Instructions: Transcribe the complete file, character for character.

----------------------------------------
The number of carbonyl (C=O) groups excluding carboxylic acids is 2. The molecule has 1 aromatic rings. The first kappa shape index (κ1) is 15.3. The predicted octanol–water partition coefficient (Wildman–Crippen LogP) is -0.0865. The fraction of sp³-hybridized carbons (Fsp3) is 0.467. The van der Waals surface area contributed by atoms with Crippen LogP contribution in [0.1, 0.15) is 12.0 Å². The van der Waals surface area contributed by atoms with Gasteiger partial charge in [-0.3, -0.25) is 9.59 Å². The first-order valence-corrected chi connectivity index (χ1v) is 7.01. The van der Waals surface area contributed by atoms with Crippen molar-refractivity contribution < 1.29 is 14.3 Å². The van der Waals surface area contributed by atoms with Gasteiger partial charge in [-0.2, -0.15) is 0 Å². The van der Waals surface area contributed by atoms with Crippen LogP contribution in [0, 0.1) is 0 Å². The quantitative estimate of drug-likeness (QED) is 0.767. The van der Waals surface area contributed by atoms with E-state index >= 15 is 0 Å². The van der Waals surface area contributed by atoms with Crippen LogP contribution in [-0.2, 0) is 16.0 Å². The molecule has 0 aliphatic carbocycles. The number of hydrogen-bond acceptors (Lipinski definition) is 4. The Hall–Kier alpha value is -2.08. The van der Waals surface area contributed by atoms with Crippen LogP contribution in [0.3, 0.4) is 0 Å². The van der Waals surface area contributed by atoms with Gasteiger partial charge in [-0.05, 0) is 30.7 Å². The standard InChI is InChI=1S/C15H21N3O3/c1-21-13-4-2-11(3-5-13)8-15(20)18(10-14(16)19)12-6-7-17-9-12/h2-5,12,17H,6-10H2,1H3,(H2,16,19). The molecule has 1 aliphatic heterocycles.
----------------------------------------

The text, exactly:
The number of carbonyl (C=O) groups excluding carboxylic acids is 2. The molecule has 1 aromatic rings. The first kappa shape index (κ1) is 15.3. The predicted octanol–water partition coefficient (Wildman–Crippen LogP) is -0.0865. The fraction of sp³-hybridized carbons (Fsp3) is 0.467. The van der Waals surface area contributed by atoms with Crippen LogP contribution in [0.1, 0.15) is 12.0 Å². The van der Waals surface area contributed by atoms with Gasteiger partial charge in [-0.3, -0.25) is 9.59 Å². The first-order valence-corrected chi connectivity index (χ1v) is 7.01. The van der Waals surface area contributed by atoms with Crippen molar-refractivity contribution < 1.29 is 14.3 Å². The van der Waals surface area contributed by atoms with Gasteiger partial charge in [-0.2, -0.15) is 0 Å². The van der Waals surface area contributed by atoms with Crippen LogP contribution in [0, 0.1) is 0 Å². The quantitative estimate of drug-likeness (QED) is 0.767. The van der Waals surface area contributed by atoms with E-state index >= 15 is 0 Å². The van der Waals surface area contributed by atoms with Crippen LogP contribution in [-0.2, 0) is 16.0 Å². The molecule has 0 aliphatic carbocycles. The number of hydrogen-bond acceptors (Lipinski definition) is 4. The Hall–Kier alpha value is -2.08. The van der Waals surface area contributed by atoms with Crippen LogP contribution in [0.3, 0.4) is 0 Å². The van der Waals surface area contributed by atoms with Gasteiger partial charge in [-0.05, 0) is 30.7 Å². The standard InChI is InChI=1S/C15H21N3O3/c1-21-13-4-2-11(3-5-13)8-15(20)18(10-14(16)19)12-6-7-17-9-12/h2-5,12,17H,6-10H2,1H3,(H2,16,19). The molecule has 1 aliphatic heterocycles.